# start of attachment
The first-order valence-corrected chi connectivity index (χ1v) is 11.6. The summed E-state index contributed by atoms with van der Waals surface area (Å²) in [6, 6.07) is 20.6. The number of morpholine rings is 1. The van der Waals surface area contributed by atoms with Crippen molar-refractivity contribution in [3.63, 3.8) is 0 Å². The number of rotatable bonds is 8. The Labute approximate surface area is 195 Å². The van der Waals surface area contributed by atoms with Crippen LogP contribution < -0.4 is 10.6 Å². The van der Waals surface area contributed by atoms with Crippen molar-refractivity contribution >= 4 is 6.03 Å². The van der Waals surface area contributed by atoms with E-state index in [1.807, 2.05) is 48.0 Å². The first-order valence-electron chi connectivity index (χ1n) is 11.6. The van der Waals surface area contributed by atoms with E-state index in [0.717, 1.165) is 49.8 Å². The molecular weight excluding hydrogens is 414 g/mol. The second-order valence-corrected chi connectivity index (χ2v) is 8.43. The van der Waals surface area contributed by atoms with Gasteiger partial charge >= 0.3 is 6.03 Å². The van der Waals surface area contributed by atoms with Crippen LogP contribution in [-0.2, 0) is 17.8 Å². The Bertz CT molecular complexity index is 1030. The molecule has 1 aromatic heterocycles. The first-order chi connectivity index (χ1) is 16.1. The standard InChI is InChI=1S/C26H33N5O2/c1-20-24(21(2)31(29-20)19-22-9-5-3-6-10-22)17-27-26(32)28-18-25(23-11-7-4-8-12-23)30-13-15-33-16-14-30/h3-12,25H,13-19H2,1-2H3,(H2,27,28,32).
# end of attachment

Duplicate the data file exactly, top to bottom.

The first-order valence-corrected chi connectivity index (χ1v) is 11.6. The summed E-state index contributed by atoms with van der Waals surface area (Å²) in [6, 6.07) is 20.6. The number of morpholine rings is 1. The van der Waals surface area contributed by atoms with Crippen molar-refractivity contribution in [3.63, 3.8) is 0 Å². The number of rotatable bonds is 8. The Labute approximate surface area is 195 Å². The van der Waals surface area contributed by atoms with Crippen LogP contribution < -0.4 is 10.6 Å². The van der Waals surface area contributed by atoms with Crippen molar-refractivity contribution >= 4 is 6.03 Å². The van der Waals surface area contributed by atoms with E-state index in [1.807, 2.05) is 48.0 Å². The first-order valence-electron chi connectivity index (χ1n) is 11.6. The van der Waals surface area contributed by atoms with E-state index in [0.717, 1.165) is 49.8 Å². The molecular weight excluding hydrogens is 414 g/mol. The second-order valence-corrected chi connectivity index (χ2v) is 8.43. The van der Waals surface area contributed by atoms with Gasteiger partial charge >= 0.3 is 6.03 Å². The van der Waals surface area contributed by atoms with Crippen LogP contribution in [-0.2, 0) is 17.8 Å². The Bertz CT molecular complexity index is 1030. The molecule has 1 aromatic heterocycles. The first-order chi connectivity index (χ1) is 16.1. The standard InChI is InChI=1S/C26H33N5O2/c1-20-24(21(2)31(29-20)19-22-9-5-3-6-10-22)17-27-26(32)28-18-25(23-11-7-4-8-12-23)30-13-15-33-16-14-30/h3-12,25H,13-19H2,1-2H3,(H2,27,28,32).